Koh-I-Noor has enraptured the imagination of the world since centuries, so much so, that for some, it has become the symbol of sovereignty, and for others, the blatant example of colonial greed and rapacity unleashed on the colonies by the colonial masters. Seeped in part-myth and part-history, the history of the diamond is replete with bloodshed and gore; curse and mystery and maybe that’s why it has fascinated the generations of writers and storytellers.
Essie Fox’s The Goddess and The Thief is the latest offering in the ever-increasing corpus surrounding the Koh-I-Noor. Set in Victorian England, the book fully exploits the myth, the violence, the supernatural elements associated with the diamond. The story begins in colonial India and unravels in Victorian England. Alice Willoughby, born and brought up in Benares and then in Lahore is brought back to England and left in the care of her aunt so that she can learn, ‘What it is to be an English child. What it is to be a Christian.’ Her aunt Mercy, a spiritual medium is anything but kind to her and exploits her to further her own ambitions whether it’s money or Alice’s tender age when she is perfect to be used as a prop in seances organized by her. Although miserable, her life changes when the devil incarnated, Mr. Tilsbury enters her life. From there, Alice becomes more and more a part of their world and is unwittingly drawn into a conspiracy to steal the Koh-I-Noor diamond from the Queen.
While the events surrounding the theft are mysterious, what follows thereafter is all the more intriguing. Holding true to the curse apropos of it, the diamond exerts its power and influence on everyone who comes in its proximity. For one man, it becomes a symbol of everything he has lost and its possession the only way to reclaim its lost throne. For another, it represents the way to unravel the secrets of the universe and to become immortal. It’s not the theft of the diamond which builds the suspense in the book, but the obsession of those who seem to claim it.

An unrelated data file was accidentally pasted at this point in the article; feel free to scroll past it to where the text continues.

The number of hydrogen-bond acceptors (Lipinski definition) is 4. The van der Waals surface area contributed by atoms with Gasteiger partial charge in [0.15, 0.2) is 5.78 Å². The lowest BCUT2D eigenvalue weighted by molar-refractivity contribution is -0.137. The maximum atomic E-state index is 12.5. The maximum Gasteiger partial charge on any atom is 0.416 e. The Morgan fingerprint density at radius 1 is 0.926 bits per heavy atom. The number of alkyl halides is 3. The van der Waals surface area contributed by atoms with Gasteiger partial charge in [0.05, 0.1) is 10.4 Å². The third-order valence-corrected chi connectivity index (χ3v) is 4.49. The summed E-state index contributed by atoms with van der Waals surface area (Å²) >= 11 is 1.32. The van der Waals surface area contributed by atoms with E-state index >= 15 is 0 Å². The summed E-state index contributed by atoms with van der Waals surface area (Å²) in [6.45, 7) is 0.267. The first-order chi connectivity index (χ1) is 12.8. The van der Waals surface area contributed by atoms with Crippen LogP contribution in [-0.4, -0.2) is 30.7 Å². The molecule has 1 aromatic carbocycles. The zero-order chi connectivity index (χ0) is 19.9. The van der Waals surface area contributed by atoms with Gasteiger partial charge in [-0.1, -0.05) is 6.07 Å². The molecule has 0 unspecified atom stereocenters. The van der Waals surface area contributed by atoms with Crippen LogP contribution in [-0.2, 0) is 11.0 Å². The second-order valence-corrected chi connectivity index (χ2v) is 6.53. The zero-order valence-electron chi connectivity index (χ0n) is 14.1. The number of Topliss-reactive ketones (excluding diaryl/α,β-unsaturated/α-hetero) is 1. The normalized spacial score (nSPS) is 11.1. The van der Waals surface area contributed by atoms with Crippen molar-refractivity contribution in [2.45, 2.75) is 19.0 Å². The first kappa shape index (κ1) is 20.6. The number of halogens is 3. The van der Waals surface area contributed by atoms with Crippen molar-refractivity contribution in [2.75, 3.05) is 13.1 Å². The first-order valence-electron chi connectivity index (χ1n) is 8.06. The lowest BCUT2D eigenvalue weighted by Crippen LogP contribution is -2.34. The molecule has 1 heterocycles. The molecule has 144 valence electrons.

Atmospheric and detailed, the author uses the historical events and personalities to push the plot forward and brilliantly interlaces them with fiction. The Great Exhibition held in Britain to showcase the Koh-I-Noor diamond is interspersed with supernatural elements and so does, the death of Prince Albert which paves the way for the theft and so on. The characters from history come alive in the pages of the book in all their glory and might and the reader is given a glimpse to the shifting loyalties, political intrigues, and betrayals, which is very much a part of the colonial history. Although at times, the Hindoo mythology used in the plot seems to be rather a stretch though it serves its purpose as most of the supernatural elements are extricated from the Hindoo mythology – the cult of Aghoris, the promise of immortality, the tale of Shiva and Parvati.
Primarily narrated in the first-person voice, the book is more than a historical mystery. The also serves as the critique of the nature of the Empire which unabashedly exploited the wealth of the colonies to attain its glory. ‘What right have the British to raid other lands for nothing more than the material gain, to force the natives to bow to their gods, to depose rightful regents from their thrones? If that is not desecration and theft then I would like to know what is!’ The author constantly juxtaposes the sunnier and greener pastures of India with the dreary, gloomy weather of London and the East becomes the promised land where everyone dreams to return to. The sensuous nature of the Indian culture is pitted against the repressive Victorian morality.
Gripping and descriptive, The Goddess and the Thief narrates a surreal tale with the impending sense of doom hovering over the narrative.
Written in the Victorian style, the book holds the imagination of the reader until the end. Though largely drawn in black and white shades, the characters in the book are portrayed with sympathy. Even though Mercy is largely represented as unkind and rather villainous to Alice, the narrative shows that Victorian England with rather limited avenues for women doesn’t leave her with many choices as an unmarried woman. And for all her evilness, she does provide a stable home for Alice. Tilsbury, obsessed with his desire for the diamond performs unimagined feats to possess it and take advantage of both Alice and Mercy in the process, is not malevolent through and through. His love for Alice and Charles restores him in the reader’s eyes if not much, then at least a bit. Alice is the most enigmatic of all. Holding a moral compass, missing in most of the characters, she is not exactly an angel according to Victorian standards. She gives in to her desire and is more like Tess than Jane Eyre in her portrayal.